If the Golden State Warriors lost Steph Curry and Klay Thompson to injury or other factors tomorrow, do you think anyone would remember their magical 24-0 start?
Most people probably would not. They would say “a strong finish is worth more than a strong start” or “a season without a ring is just another failure.”
Unfortunately for Penn men’s tennis, the 2015 season — while not a failure by any means — went a lot like such.
After winning its first six matches and continuing on to an 11-1 start, the Red and Blue looked poised for a successful season. In March, the team continued to climb the ITA rankings, reaching 39th in the nation, the highest ranking in program history.
The hot start for the Quakers was even more impressive considering the quality opponents they took down en route. Notable victories included a 5-2 win on the road over then-No. 16 Penn State and wins against top 75 teams Utah and Boise State.
With everyone healthy and playing well, the Quakers felt prepared heading into Ivy play. The team was hot and expectations were high.
But things quickly began to go downhill.
First, Penn proceeded to lose its first two Ivy matches to the only two unranked schools in the conference, Princeton and Yale.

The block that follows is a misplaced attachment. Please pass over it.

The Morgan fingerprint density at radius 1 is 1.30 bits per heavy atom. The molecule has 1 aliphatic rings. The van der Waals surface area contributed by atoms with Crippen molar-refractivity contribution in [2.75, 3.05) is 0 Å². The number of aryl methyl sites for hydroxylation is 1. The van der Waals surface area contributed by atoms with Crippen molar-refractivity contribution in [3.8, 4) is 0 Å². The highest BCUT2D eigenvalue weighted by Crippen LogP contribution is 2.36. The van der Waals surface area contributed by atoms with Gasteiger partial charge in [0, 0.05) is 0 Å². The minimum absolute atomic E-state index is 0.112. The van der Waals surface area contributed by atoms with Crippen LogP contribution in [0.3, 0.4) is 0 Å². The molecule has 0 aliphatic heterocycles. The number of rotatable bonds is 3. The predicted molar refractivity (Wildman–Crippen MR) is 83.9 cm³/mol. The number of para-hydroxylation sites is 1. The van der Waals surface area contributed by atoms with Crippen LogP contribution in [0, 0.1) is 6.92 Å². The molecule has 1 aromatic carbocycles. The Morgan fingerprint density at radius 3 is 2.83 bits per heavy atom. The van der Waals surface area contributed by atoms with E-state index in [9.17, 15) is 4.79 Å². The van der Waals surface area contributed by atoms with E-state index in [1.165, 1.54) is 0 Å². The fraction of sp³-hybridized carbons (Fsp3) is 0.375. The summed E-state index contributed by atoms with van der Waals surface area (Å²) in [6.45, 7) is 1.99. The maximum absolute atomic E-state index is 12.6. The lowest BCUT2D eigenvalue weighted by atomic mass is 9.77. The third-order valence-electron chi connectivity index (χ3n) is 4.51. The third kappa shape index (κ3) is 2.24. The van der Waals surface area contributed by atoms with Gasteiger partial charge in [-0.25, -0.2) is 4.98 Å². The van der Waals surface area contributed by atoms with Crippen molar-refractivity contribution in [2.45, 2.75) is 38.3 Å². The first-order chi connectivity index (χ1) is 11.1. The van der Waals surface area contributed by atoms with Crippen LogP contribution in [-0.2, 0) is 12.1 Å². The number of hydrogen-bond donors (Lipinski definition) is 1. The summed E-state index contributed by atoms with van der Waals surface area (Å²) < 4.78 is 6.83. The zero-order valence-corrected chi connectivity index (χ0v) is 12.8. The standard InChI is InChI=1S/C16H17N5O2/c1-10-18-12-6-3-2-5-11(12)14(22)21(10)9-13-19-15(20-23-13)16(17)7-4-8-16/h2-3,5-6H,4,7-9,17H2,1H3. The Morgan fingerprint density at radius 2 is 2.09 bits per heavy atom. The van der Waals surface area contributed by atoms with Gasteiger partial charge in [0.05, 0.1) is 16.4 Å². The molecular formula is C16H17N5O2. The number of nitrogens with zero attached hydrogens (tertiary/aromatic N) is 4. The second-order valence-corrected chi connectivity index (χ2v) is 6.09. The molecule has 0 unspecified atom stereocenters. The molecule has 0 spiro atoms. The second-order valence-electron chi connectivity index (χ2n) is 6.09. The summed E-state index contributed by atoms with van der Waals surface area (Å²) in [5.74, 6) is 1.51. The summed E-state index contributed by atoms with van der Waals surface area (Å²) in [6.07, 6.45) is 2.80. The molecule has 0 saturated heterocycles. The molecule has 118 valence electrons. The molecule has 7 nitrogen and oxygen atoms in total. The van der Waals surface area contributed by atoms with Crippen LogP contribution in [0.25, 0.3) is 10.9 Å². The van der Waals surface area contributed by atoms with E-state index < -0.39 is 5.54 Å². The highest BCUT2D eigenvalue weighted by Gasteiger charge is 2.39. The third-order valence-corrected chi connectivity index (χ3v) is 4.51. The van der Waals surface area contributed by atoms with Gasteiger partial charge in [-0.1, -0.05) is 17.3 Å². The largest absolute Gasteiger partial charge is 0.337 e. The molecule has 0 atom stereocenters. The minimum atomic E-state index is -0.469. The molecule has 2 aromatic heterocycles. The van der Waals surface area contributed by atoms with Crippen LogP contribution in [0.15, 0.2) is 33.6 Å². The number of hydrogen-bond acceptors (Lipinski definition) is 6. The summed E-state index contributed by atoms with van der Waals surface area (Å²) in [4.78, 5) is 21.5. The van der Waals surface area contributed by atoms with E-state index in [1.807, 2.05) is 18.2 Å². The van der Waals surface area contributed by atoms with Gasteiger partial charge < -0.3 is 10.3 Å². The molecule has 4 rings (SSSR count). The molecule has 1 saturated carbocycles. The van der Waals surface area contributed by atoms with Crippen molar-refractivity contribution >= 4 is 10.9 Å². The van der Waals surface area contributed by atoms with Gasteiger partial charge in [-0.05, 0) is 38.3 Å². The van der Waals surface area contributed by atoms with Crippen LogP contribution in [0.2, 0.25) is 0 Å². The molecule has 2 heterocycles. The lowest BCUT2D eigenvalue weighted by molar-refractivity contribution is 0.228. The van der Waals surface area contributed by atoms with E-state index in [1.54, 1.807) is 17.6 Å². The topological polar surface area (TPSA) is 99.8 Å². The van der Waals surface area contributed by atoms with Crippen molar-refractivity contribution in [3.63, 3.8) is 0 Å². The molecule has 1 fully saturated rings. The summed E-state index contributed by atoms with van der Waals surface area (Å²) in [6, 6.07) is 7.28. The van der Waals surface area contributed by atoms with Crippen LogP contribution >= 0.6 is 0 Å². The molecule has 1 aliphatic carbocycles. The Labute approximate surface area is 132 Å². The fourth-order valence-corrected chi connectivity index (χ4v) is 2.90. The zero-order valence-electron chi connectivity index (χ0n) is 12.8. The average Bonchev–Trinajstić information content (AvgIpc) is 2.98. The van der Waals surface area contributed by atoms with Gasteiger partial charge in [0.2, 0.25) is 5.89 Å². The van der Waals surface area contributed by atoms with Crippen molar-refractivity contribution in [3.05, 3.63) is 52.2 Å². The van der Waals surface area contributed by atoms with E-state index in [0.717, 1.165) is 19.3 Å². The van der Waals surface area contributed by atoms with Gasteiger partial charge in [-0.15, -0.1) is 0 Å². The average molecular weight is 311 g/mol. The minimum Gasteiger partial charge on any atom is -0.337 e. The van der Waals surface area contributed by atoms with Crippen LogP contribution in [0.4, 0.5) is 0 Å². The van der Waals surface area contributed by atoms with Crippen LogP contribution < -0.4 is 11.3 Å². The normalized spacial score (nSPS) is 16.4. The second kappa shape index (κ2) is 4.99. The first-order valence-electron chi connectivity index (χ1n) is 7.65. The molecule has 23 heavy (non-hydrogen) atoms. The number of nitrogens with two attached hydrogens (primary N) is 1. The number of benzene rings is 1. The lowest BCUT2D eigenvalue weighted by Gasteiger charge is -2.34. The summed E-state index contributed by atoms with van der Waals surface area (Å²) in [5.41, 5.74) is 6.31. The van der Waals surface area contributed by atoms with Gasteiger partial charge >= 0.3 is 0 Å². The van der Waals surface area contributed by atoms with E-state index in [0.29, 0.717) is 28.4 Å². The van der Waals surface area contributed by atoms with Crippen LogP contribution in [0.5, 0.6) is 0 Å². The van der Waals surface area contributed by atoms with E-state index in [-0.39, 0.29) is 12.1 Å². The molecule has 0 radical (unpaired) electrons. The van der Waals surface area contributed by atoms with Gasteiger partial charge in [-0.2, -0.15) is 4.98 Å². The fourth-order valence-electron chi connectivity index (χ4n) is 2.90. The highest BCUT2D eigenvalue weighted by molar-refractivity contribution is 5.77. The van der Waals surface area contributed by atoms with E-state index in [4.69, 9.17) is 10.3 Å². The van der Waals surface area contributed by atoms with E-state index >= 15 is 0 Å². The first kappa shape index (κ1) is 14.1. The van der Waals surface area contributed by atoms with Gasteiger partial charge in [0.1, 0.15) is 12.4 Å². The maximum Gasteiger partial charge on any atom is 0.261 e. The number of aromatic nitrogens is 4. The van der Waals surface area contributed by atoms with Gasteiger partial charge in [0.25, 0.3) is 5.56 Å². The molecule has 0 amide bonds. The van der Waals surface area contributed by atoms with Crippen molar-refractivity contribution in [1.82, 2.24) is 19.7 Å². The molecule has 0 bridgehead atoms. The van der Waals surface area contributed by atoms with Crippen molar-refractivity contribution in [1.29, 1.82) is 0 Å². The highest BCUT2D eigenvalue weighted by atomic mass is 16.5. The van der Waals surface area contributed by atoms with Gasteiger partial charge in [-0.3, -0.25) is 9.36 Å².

While this did not spell the end of the season for the Red and Blue — in general, ITA rankings matter more for the squad than Ivy record as the top 40 ranked teams automatically get a bid to the NCAA tournament — it certainly wasn’t the way the team wanted things to go.
Things went from bad to worse as freshman and No. 1 player, Nicholas Podesta, left the team. It remains unclear the reason for Podesta’s departure from the team.
After an incredible start, Penn stood without its two top players, as captain Vim de Alwis, who was sidelined in March with a meniscus tear, to go along with Podesta leaving the squad.
The Quakers could not recover and ended up 0-7 in Ivy play, a disappointing finish after such a fast start.
“I think if you take the two top players off any team it has a big impact but especially in tennis because now your No. 3 guy is playing No.1 and now your No. 8 guy is playing No. 6, so it impacts every single match if you lose two guys at the top,” coach David Geatz said.
While the 2015 season did not have the storybook ending the Red and Blue hoped it would, the team is no less motivated this year, and the players know they have the potential to be one of the top ranked teams in the nation if they stay healthy.
“We have big hopes for the team and we don’t need to get lucky to do really well, all we have to do is not get unlucky,” Geatz said. “All we have to do is stay injury-free. Keep our best guys in the lineup, and we will keep playing well.”
Geatz hopes to repeat their historic start again—all with the hopes of finishing strong and redeeming last year’s performance.
“We would like to finish as one of the top 40 teams in the country. We would like to be the first team in Penn history to qualify for the NCAA tournament, that’s our goal.”
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